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Long-Term Performance & Life Expectancy of Engineered Barriers: Applied Research by CRESP’s Landfill Partnership Craig H. Benson, PhD, PE, DGE Wisconsin.

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Presentation on theme: "Long-Term Performance & Life Expectancy of Engineered Barriers: Applied Research by CRESP’s Landfill Partnership Craig H. Benson, PhD, PE, DGE Wisconsin."— Presentation transcript:

1 Long-Term Performance & Life Expectancy of Engineered Barriers: Applied Research by CRESP’s Landfill Partnership Craig H. Benson, PhD, PE, DGE Wisconsin Distinguished Professor CRESP Landfill Partnership University of Wisconsin-Madison 28 November

2 Hanford’s ERDF

3 On-Site Disposal Facility (OSDF): aka LLW or MW Landfill Final Cover System Liner System MONITORING WELLS Figure courtesy M. Othman, Geosyntec Consultants

4 Challenges – Predicting the Future Engineering Property Time (years) As-Built ACAP Exhumations ? ? ? Analogs

5 Landfill Partnership Priorities 1.Develop confidence in the long-term (1000 yr) performance of OSDF designs. 1.Develop an understanding of degradation mechanisms affecting containment systems in OSDFs. 1.Develop confidence in models used for PAs of OSDFs and characterize uncertainty in model predictions. 1.Create and evaluate monitoring strategies that build confidence in the performance of OSDFs. 5 Understanding engineering properties, as well as how and why properties change, is essential to create confidence in outcomes of PAs.

6 Current Research Initiatives 1.Long-term physical and chemical changes in bentonite barriers (e.g., geosynthetic clay liners). 1.Chemical properties of LLW leachates. 2.Life expectancy of geosynthetic materials used for barriers systems (e.g., geomembranes). 3.Sorptive and diffusive characteristics of barrier materials for transport analyses in PAs. 1.Coupling of erosion and hydrology in cover systems. 2.Mercury sequestration materials for MW disposal. 6

7 Degradation of Geomembranes

8 Geomembrane Degradation 8 Day-long discussion at Paducah in March ‘11. Literature suggests lifespan may be more than 1000 yr. No data for conditions in LLW or MW facilities. No credible scientific data for LLW or MW to draw inference, but methods from solid waste literature

9 Durability Tests in Synthetic LLW Leachate 9 Data from Oak Ridge, Fernald, Hanford, Idaho, & CNSC to define realistic OSDF LLW/MW leachates. Accelerated degradation tests using elevated temperature in immersion cells.. No credible scientific data for LLW or MW to draw inference, but well-defined methods in solid waste literature

10 Testing Program 10 2 mm HDPE smooth geomembrane from GSE 20, 50, 90 o C 3, 6, 9, 12, 18, 24, 30, 36 mos Leachates: - DI water - Synthetic LLW leachate w/o radionuclides - LLW leachate with radionuclides Stress crack resistance, OIT, MFI, mechanical properties

11 Leachate Analysis: Tc 3 of 4 sites are similar – one is much higher 3 of 4 are temporally invariant, one is diminishing.

12 Leachate Analysis: U 3 of 4 sites are similar – one is much higher Two temporally invariant, one increasing, one diminishing.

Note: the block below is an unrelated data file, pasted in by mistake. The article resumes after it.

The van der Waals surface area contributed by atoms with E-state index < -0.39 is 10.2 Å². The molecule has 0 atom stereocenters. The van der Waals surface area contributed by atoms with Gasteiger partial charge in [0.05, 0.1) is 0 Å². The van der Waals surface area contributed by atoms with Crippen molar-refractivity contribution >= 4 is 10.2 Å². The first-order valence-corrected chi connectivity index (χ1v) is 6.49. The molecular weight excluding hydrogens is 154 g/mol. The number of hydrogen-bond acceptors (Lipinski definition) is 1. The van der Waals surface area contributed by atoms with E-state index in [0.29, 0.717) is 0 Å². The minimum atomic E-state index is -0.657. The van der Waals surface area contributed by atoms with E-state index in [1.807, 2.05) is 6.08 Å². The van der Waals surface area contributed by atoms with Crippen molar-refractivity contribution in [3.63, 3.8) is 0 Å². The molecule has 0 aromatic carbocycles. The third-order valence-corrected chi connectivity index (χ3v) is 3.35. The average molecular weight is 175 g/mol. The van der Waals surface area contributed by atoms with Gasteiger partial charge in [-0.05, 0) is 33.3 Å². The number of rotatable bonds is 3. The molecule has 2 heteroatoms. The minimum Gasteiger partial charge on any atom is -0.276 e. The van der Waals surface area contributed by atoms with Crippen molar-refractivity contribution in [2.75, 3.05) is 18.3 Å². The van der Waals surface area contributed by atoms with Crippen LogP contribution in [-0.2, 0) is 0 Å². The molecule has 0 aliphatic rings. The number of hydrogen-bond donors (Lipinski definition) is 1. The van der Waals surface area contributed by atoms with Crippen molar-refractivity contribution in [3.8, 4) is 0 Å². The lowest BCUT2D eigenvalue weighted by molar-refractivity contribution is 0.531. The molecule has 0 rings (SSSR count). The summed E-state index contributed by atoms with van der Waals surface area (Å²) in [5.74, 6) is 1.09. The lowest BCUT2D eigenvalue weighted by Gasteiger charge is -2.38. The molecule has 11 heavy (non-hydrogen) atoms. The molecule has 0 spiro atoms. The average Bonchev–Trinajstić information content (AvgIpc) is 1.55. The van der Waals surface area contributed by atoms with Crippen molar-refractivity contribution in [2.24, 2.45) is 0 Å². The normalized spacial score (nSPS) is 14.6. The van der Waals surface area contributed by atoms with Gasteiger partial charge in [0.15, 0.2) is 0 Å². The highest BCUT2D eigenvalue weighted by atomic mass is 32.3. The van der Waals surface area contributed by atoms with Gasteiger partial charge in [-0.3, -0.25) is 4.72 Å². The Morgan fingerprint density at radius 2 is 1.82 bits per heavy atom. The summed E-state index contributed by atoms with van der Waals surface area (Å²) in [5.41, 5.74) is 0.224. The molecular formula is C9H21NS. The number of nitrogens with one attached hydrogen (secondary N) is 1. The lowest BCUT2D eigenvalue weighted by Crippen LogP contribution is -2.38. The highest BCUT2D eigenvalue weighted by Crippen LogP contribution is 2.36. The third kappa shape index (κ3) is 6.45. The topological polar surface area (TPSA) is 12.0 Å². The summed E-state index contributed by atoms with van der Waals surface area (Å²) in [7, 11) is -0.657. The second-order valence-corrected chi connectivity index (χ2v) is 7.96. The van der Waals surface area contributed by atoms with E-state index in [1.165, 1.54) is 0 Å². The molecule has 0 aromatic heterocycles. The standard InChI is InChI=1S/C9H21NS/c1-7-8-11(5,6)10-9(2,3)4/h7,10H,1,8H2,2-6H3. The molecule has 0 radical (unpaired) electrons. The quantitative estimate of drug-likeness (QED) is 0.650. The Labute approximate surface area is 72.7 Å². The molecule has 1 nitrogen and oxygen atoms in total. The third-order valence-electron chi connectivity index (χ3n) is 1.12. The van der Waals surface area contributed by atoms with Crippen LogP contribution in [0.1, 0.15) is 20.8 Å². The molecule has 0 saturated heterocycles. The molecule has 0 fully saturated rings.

13 Leachate Analysis: Sr Strong temporal trends. Appear to level out at 3 yr both sites. Similar concentrations both sites.

14 Leachate Analysis: 3 H - Tritium 3 of 4 sites are similar – one is much higher MSW leachate has higher tritium than 3 of 4 OSDFs No distinct temporal trends.

15 Leachate Analysis – pH Neutral to slightly alkaline Cementitous grouts contribute to alkalinity Temporally invariant

16 Major Cations - ERDF & OSDF Leachates 16 Solid bars correspond to MSW leachate. Na and K less abundant in LLW/MW leachate compared to MSW leachate

17 Trace Elements 17

18 Erosion of Rip-Rap and Gravel Admixture Covers Rip-rap surface layer

19 Erosion of Rip-Rap and Gravel Admixture Covers Gravel Admixture Topsoil Surface Layer

20 Percolation Rate 20 Flow out of Tailings Flow into Tailings Gravel admixture and rip rap surface layers comparable in terms of erosion protection. Rip rap surface layer collects water. Gravel admixture releases water.

21 Transport Parameters: Diffusion & Sorption in Earthen Barriers 21 Synthesis of literature on radionuclide transport parameters for barrier materials. Wealth of information on bentonite and natural soils; non for more traditional clay barriers. None for geomembranes.

22 Transport Parameters: Diffusion and Sorption in Geomembranes 22 Diffusion and sorption tests for geomembranes. Evaluating new geomembrane with exceptionally low radon diffusion coefficient.

23 Bentonites - Geosynthetic Clay Liners For low hydraulic conductivity, Na bentonite granules must swell to from a gel (paste). Gel must be maintained to retain low hydraulic (~ m/s) conductivity. If granules do not swell and form gel, higher hydraulic conductivity (>10 -7 m/s). Typical Cross-Section LowerGeotextile UpperGeotextile GranularBentonite

24 Importance of Bound Cation Valence Na-Bentonite in DI Water (monovalent) – crystalline + osmotic hydration Na-Bentonite in Calcium (Ca 2+ ) Rich Water (divalent) – crystalline hydration only.

25 25 Understand conditions that promote rapid hydration. Characterize relative rates of hydration and cation exchange. Conditions needed for long service life: rapid hydration & protection from wet-dry cycling.

26 Summary 1.Research program focused on long service life of LLW disposal facilities – developing the science to provide confidence in PAs and facilities. 2.Current focus is on barrier systems – liners, covers, reactive layers. 3.Focusing on understanding mechanisms, engineering behavior and properties, and practical application. 4.Use experiment and theory (models) in tandem to couple observation with predictive capability. 5.Employ field data when possible to ground research in observed behavior. 26

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